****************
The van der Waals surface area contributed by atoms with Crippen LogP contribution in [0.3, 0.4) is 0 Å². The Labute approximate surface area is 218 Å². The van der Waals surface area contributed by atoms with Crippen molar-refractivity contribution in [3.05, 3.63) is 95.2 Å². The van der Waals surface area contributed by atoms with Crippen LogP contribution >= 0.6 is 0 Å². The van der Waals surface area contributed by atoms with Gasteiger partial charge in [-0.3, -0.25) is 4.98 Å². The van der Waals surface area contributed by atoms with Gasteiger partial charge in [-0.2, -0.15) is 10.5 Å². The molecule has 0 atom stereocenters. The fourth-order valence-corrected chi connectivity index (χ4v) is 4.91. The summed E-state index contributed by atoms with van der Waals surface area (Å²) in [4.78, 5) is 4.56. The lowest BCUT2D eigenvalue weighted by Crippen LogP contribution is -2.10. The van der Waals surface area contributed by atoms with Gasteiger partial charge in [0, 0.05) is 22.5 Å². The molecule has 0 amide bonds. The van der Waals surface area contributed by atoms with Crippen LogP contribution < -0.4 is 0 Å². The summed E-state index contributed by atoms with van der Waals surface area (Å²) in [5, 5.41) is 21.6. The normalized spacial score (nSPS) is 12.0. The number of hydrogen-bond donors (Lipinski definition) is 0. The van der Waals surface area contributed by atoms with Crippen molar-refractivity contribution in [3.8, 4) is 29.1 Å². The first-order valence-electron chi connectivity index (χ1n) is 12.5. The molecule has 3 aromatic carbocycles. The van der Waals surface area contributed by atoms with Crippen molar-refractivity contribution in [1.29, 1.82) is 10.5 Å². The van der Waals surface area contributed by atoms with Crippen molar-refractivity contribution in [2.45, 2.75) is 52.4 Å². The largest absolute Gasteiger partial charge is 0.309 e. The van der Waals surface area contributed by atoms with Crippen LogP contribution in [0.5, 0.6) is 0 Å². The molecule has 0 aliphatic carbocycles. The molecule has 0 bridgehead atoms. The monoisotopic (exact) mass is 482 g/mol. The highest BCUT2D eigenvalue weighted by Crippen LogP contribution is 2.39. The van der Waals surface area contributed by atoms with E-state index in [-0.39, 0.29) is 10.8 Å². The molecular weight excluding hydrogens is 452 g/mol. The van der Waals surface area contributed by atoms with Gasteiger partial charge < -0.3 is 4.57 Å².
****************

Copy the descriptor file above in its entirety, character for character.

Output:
The van der Waals surface area contributed by atoms with Crippen LogP contribution in [0.3, 0.4) is 0 Å². The Labute approximate surface area is 218 Å². The van der Waals surface area contributed by atoms with Crippen molar-refractivity contribution in [3.05, 3.63) is 95.2 Å². The van der Waals surface area contributed by atoms with Crippen LogP contribution >= 0.6 is 0 Å². The van der Waals surface area contributed by atoms with Gasteiger partial charge in [-0.3, -0.25) is 4.98 Å². The van der Waals surface area contributed by atoms with Gasteiger partial charge in [-0.2, -0.15) is 10.5 Å². The molecule has 0 atom stereocenters. The fourth-order valence-corrected chi connectivity index (χ4v) is 4.91. The summed E-state index contributed by atoms with van der Waals surface area (Å²) in [4.78, 5) is 4.56. The lowest BCUT2D eigenvalue weighted by Crippen LogP contribution is -2.10. The van der Waals surface area contributed by atoms with Gasteiger partial charge in [0, 0.05) is 22.5 Å². The molecule has 0 amide bonds. The van der Waals surface area contributed by atoms with Crippen LogP contribution < -0.4 is 0 Å². The summed E-state index contributed by atoms with van der Waals surface area (Å²) in [5, 5.41) is 21.6. The normalized spacial score (nSPS) is 12.0. The number of hydrogen-bond donors (Lipinski definition) is 0. The van der Waals surface area contributed by atoms with Crippen molar-refractivity contribution in [3.8, 4) is 29.1 Å². The first-order valence-electron chi connectivity index (χ1n) is 12.5. The molecule has 3 aromatic carbocycles. The van der Waals surface area contributed by atoms with Crippen molar-refractivity contribution in [1.29, 1.82) is 10.5 Å². The van der Waals surface area contributed by atoms with Crippen molar-refractivity contribution in [2.45, 2.75) is 52.4 Å². The largest absolute Gasteiger partial charge is 0.309 e. The van der Waals surface area contributed by atoms with Crippen LogP contribution in [0.5, 0.6) is 0 Å². The molecule has 0 aliphatic carbocycles. The molecule has 0 bridgehead atoms. The monoisotopic (exact) mass is 482 g/mol. The highest BCUT2D eigenvalue weighted by Crippen LogP contribution is 2.39. The van der Waals surface area contributed by atoms with E-state index in [-0.39, 0.29) is 10.8 Å². The molecular weight excluding hydrogens is 452 g/mol. The van der Waals surface area contributed by atoms with Gasteiger partial charge < -0.3 is 4.57 Å².